Early Visits to Mount Sir Alexander
Early Visits to Mount Sir Alexander
Frederick K. Vreeland
THE year 1929 witnessed the first ascent of the most northerly outpost of the higher Canadian Rockies. The conquerors of the peak are Messrs. A. J. Gilmour and N. D. Waffl and Miss Helen I. Buck. Its location1 is long. 120° 26', lat. 53° 56' 30?.
This unfortunate mountain has labored under several aliases in its brief public career. Ever since its first discovery it has been known locally as Mt. Kitchi. This is a Cree Indian name meaning “big” or “great”. The linguistic root is the same as that in “Gitchi Manitou”, the Great Spirit. The peak is very appropriately called the “Great Mountain”, for it is a noble mass of rock and ice, towering above the lower mountains which surround it.
Later a traveler who saw but did not set foot on it, proposed the name “Mt. Alexander Mackenzie”. The mountain is certainly worthy of the name of this great pioneer explorer, but the application of his name to it seems hardly appropriate, since Mackenzie was never at any time of his historic journey near enough to see it and presumably he never knew of its existence. A chain of high rugged peaks intervene.
The matter was finally settled by the Canadian Geographic Board, which gave the mountain its official name, “Mt. Sir Alexander”, but it will always remain recorded in the hearts of those who struggled in the early days to reach it and climb it, as “Kitchi”.
It is a very prominent and noteworthy peak. It dominates the mass of rugged mountains which feed the several branches of the Big Salmon River and which were noted by Dawson as “high mountains capped with snow in August”. From the top of the northwest glacier at the base of the main peak, one looks down on the tops of the mountains to the south and southeast as far as the Robson group. Looking north and northwest is a tangle of jagged peaks, of which Mt. Ida is a fitting consort to Sir Alexander. This rough sierra extends northwest for 61 miles to the head of Parsnip River where it dwindles to a rounded range with only one outstanding peak south of Mt. Selwyn, and these are conspicuous only because of their lone-someness. Northwest of the Peace River, the range rises to about 8,000 feet at Laurier Pass and continues to rise to the Lloyd George group, still imperfectly known. When the writer began his work in the Big Salmon group in 1912, the sum total of reliable data was found on Dawson’s map, based on Mackenzie’s traverse of the Parsnip and Big Salmon Rivers and Jarvis’ discovery of his pass. Within these boundaries was a most alluring blank space which the writer proceeded to investigate. This occupied four seasons.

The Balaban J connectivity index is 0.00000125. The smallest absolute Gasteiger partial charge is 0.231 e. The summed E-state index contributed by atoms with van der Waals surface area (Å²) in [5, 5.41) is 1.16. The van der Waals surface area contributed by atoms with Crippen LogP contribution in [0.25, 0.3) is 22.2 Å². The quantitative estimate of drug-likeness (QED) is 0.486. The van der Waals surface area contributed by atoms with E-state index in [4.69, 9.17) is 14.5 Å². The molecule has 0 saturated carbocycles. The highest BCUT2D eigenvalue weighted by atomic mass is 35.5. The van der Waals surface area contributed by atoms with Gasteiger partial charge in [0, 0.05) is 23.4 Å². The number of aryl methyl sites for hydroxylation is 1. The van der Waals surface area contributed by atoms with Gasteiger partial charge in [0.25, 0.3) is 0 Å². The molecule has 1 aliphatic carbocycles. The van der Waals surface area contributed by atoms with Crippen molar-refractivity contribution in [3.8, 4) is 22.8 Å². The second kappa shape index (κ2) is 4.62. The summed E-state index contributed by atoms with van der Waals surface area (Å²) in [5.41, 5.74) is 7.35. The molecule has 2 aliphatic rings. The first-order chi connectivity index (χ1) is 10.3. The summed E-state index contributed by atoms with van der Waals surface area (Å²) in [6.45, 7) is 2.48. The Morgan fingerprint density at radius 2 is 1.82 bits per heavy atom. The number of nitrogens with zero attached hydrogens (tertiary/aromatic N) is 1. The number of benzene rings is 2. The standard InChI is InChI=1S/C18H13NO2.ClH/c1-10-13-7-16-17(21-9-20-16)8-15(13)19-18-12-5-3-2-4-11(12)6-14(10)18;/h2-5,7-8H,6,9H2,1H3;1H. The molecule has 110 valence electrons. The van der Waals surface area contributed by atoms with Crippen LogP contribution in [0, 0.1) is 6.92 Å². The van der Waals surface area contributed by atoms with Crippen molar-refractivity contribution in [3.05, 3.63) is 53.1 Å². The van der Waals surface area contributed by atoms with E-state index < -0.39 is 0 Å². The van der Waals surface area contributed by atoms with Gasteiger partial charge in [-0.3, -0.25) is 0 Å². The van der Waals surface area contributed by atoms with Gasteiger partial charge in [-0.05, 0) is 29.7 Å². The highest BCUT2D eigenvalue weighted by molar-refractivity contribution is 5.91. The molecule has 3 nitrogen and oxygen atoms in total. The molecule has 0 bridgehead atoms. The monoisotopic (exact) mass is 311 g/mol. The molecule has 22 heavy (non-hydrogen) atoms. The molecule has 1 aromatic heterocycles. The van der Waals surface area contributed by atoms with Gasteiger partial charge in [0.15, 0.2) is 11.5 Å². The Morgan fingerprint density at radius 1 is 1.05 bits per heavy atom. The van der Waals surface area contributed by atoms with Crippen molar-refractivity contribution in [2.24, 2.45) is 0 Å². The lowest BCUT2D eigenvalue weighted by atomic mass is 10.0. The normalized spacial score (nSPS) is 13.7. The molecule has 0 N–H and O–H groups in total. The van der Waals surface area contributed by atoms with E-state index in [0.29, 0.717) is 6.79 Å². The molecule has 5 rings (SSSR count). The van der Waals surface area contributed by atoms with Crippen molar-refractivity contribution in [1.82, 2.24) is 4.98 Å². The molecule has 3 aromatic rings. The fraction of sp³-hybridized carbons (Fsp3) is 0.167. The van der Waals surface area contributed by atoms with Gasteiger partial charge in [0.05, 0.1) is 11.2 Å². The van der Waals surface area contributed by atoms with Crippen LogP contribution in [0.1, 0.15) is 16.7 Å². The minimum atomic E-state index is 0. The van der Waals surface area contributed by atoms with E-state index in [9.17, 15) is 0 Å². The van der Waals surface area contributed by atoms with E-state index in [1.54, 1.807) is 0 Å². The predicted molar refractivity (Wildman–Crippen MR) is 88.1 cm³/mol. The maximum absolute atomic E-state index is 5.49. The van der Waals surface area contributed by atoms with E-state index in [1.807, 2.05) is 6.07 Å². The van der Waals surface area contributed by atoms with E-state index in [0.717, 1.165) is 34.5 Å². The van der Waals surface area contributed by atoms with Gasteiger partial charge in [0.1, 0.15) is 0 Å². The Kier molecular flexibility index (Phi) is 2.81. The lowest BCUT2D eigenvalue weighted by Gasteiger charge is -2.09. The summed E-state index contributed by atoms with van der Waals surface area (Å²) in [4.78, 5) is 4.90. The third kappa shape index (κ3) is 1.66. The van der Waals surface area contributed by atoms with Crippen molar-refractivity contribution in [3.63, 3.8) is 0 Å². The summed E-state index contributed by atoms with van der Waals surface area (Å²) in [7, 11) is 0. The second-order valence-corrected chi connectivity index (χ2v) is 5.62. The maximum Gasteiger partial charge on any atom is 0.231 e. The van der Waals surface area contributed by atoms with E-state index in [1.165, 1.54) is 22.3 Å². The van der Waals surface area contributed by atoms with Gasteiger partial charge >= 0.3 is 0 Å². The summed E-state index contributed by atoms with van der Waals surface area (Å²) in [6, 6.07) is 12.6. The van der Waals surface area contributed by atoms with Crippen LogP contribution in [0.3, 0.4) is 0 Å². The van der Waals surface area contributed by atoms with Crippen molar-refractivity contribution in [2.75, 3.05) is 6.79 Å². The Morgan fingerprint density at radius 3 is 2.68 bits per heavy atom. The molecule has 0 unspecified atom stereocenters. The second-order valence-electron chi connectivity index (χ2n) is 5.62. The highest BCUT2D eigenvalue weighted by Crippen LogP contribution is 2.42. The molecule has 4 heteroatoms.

The writer is unable to say who first saw this mountain.2 Mackenzie certainly did not. E. W. Jarvis, an intrepid explorer for the proposed Canadian Pacific Railroad, passed within ten miles of it in February 1875 when he discovered the pass which bears his name just north of Mt. Sir Alexander. But there are only one or two locations on his route from which the mountain can be seen, and as he made the trip in the dead of winter it is quite probable that the peak was wrapped in clouds, as it is a large part of the time, and that he had no knowledge of its presence. This conclusion is borne out by the fact that he described the next highest mountain in the region, a very conspicuous peak eight miles northeast of Mt. Sir Alexander, and named it, for reasons best known to himself, “Mt. Ida”. This name happily has not been changed.
The building of the Grand Trunk Pacific Railway over Yellowhead Pass in 1912 gave access to this country and soon Kitchi, the “Big Mountain”, became known. The story of these early days is clearly and tersely told by Donald (Curly) Phillips of Jasper, who is probably the best informed man regarding the country that lies between Jasper and Mt. Sir Alexander and Jarvis Pass. His account is as follows:
“I first saw the mountain the fall of 1912, while on a hunting trip to the headwaters of the Jackpine River. I trapped and hunted in there several winters, but it was the summer of 1914 that Miss Mary L. Jobe, and Miss Margaret Springate, of Winnipeg, got interested in it, and decided to try to get to it. There was no trail down the Smoky those days, but I had opened one down the Jackpine and knew I could get pretty close to the mountain via that route although it was a rough one”.